If Asimo Thinks, Does Roomba Feel? The Legal Implications of Attributing Agency to Technology
5 Journal of Human-Robot Interaction 3 (Symposium on Robotics Law and Policy)
23 Pages Posted: 10 Jan 2018
Date Written: December 2016
Just as our interactions with other people are shaped by our concepts about their beliefs, desires, and goals (i.e., “theory of mind”), our interactions with intelligent technologies such as robots are shaped by our concepts about their internal operations. Multiple studies have demonstrated that people attribute anthropomorphic qualities to technological agents in certain contexts, but researchers remain divided as to when and how these attributions arise: What default assumptions do people make about the internal operations of intelligent technology, and what events or additional information cause us to alter those default assumptions? This article explores these open questions, reviewing relevant empirical evidence and describing a transition model of anthropomorphic attribution. We then explore the implications of the transition model for a sample of robotics law and policy issues. We address, in turn, issues related to Fourth Amendment protection, copyright law, statutory and regulatory interpretation, and negligence litigation, identifying specific implications of the transition model for each issue.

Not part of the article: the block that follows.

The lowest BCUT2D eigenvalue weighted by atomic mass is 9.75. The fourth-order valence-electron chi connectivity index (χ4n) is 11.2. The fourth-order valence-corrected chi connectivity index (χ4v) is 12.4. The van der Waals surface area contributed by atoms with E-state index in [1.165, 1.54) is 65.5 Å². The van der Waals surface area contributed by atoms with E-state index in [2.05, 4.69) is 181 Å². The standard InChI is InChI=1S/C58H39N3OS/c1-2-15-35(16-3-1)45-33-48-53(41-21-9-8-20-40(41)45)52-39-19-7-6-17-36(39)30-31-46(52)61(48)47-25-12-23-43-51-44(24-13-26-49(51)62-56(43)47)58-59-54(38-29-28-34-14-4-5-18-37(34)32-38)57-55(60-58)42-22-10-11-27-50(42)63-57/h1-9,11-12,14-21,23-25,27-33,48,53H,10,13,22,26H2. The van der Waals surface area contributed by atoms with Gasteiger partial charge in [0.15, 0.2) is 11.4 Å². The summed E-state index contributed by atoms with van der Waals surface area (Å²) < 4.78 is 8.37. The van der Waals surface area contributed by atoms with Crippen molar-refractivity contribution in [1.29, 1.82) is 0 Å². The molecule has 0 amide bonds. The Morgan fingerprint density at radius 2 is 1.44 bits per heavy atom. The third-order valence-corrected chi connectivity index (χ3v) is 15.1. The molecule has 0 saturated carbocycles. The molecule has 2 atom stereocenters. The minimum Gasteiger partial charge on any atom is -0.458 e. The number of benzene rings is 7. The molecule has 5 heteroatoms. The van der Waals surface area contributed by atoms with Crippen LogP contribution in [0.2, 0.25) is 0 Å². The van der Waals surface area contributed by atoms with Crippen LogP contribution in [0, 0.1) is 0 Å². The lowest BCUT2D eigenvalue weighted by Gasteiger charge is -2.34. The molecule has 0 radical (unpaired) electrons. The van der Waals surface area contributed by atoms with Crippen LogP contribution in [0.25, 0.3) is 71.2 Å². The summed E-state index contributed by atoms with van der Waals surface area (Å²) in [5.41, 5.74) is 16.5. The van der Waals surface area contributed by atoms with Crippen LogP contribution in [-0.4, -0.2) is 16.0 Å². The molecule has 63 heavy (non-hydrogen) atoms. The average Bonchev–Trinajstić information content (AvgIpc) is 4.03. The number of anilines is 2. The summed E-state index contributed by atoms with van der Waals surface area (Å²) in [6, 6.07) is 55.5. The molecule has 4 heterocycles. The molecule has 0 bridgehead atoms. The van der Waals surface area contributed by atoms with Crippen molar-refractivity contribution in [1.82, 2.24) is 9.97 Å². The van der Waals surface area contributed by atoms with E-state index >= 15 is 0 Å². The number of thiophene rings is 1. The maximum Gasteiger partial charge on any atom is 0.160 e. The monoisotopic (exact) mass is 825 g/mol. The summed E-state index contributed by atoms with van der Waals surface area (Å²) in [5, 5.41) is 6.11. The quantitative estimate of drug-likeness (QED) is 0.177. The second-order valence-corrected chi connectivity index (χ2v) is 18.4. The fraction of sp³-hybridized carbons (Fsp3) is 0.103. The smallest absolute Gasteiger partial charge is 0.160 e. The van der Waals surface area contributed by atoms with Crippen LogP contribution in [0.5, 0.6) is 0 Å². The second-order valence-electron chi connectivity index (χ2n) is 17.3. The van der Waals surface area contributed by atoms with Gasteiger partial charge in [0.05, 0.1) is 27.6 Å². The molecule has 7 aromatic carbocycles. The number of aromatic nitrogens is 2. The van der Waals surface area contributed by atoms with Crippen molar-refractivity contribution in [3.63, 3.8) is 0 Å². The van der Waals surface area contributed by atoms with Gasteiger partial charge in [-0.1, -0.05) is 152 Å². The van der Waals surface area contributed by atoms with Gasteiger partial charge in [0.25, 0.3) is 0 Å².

Keywords: law and psychology, technology, automation, robotics, Fourth Amendment, search and seizure, copyright, authorship, torts, negligence, theory of mind, psychology, anthropomorphism
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